Free school meals: The families ‘training’ the way they eat so their children won’t go hungry

‘I have calculated everything. I wouldn’t be able to afford to pay for school meals,’ one parent in London says

<p>Tayyaba Siddiqui (left) and Faith Agnwet with her children</p>

Tayyaba Siddiqui (left) and Faith Agnwet with her children

Faith Agnwet says she has learned to “train the way” she eats in school holidays. By managing to eat less, she aims to ensure that her children – aged five and two – do not go hungry.

And with the summer break fast approaching, she is worried.

Her five-year-old son qualifies for free school meals during term time, like nearly 2 million other children in England.

Despite the cost of living crisis, the government has so far resisted calls to extend the scheme over the summer as it did during the first year of the Covid pandemic.

But for Agnwet, times are tough – and are only getting tougher. The single parent says she will “struggle” without any extra help to make sure her children are fed during the six-week holiday.

“It’s definitely something I think about: how will I keep them going?” she says.

Faith Agnwet says she will ‘struggle’ without extra help over the summer

While she would usually bulk-buy to keep costs down during school breaks, she has not been able to afford to do so this year as supermarket prices have soared.

“It’s come to the point where sometimes, when I’m clearing out the closet, I find things that I bulk-bought in, and that’s what actually keeps me going,” the single parent from Southwark tells The Independent.

Over in west London, Aurora* is also worried about what this summer will bring.

The widowed parent says her children – aged seven and 13 – have been receiving free school meals for “as long as I can remember”.

And she says it would help if this support continued throughout the summer, given that the cost of living has risen so much.

“I have calculated everything. I wouldn’t be able to afford to pay for school meals,” the 40-year-old, who has just started a new job as a care assistant on a zero-hours contract, tells The Independent.

“Universal credit just isn’t enough as it is. My rent is really high. Because I live in London, we would really struggle.”

Currently, children can access free food in school holidays through government-funded activity clubs, which usually run for four weeks during the summer.

But Aurora says this is not a viable solution for her children, because of the cost of travel.

Around 495,000 children – less than a third of those who receive free school meals during term time and are therefore eligible to attend – made use of these clubs during last year’s summer holiday, according to official statistics.

“I was offered a summer club last year. But the fact is, I would have had to pay £20 a week to go,” says Aurora, who lives in Ealing.

“Although it was in my borough, it was not within walking distance. My youngest’s school is already almost two miles away.”

In the first year of the Covid pandemic, vouchers were given to families on free school meals during the summer, following a high-profile campaign led by footballer Marcus Rashford.

Tayyaba Siddiqui, whose primary-school-aged son receives free school meals, says the same level of support is “definitely needed” this year as well. She is now going without the £20-a-week universal credit uplift, which was scrapped last autumn.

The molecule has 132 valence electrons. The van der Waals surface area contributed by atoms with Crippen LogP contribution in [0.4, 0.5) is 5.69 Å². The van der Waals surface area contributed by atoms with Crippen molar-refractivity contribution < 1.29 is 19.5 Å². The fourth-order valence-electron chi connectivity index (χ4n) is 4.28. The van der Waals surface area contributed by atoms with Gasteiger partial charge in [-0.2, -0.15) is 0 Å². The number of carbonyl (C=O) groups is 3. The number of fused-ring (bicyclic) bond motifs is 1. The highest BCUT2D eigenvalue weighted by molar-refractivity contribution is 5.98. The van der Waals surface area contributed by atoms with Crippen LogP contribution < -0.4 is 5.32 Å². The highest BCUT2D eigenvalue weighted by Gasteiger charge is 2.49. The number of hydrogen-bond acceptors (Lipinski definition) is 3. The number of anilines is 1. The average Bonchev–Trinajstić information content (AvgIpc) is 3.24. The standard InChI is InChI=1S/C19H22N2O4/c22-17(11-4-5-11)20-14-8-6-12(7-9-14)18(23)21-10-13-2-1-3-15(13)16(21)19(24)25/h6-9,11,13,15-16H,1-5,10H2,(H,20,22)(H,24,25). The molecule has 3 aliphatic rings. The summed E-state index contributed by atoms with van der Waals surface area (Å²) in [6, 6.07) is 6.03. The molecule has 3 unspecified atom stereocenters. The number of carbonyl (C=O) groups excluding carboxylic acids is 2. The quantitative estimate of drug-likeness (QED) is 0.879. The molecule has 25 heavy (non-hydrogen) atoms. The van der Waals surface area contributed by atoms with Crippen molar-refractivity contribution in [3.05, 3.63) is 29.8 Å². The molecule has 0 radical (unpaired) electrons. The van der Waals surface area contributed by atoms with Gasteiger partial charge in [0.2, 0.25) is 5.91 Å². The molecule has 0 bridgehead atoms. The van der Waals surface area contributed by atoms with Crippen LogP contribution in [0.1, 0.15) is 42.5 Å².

“Vouchers are helpful. Because then you can have a choice what you want to buy,” says the NHS worker, who lives in north London.

“Me and my son eat so many things that are halal,” she says, adding that it is difficult to find a food bank in her area that offers things that are suitable for them to eat; she doesn’t want to have to throw away donated food.

The 46-year-old single parent says times are certainly tough at the moment.

Tayyaba Siddiqui, a 46-year-old NHS worker, says free school meal vouchers are ‘definitely’ needed this summer

“I am counting money,” she says. “As an adult you can survive on less food. Even though it will affect your work if you are tired, not having enough food.

“But what about a child? It’s not his fault. I don’t want my child to know we are going towards poverty.”

Official government figures released this week show that the number of children eligible for free school meals has now jumped to 1.9 million. This equates to 23 per cent of the student population – up from 20.8 per cent last year.

Former education secretaries and unions have called for the free school meals eligibility criteria to be expanded this year during the cost of living crisis, to all children whose families receive universal credit. Those who receive the benefit but earn more than £7,400 a year are currently not entitled to claim free school meals.

A spokesperson for the government said it understands that millions are struggling during the cost of living crisis and is providing an extra £15bn in support in recognition of this.

“We have also expanded access to free school meals more than any other government in recent decades, currently reaching over 1.9 million eligible children,” they said.

“The Holiday Activities and Food programme runs during major school holidays, and wider welfare support is available through the Household Support fund, which helps vulnerable families in need with essentials, such as food and utility bills.”

*Aurora did not want to use her real name

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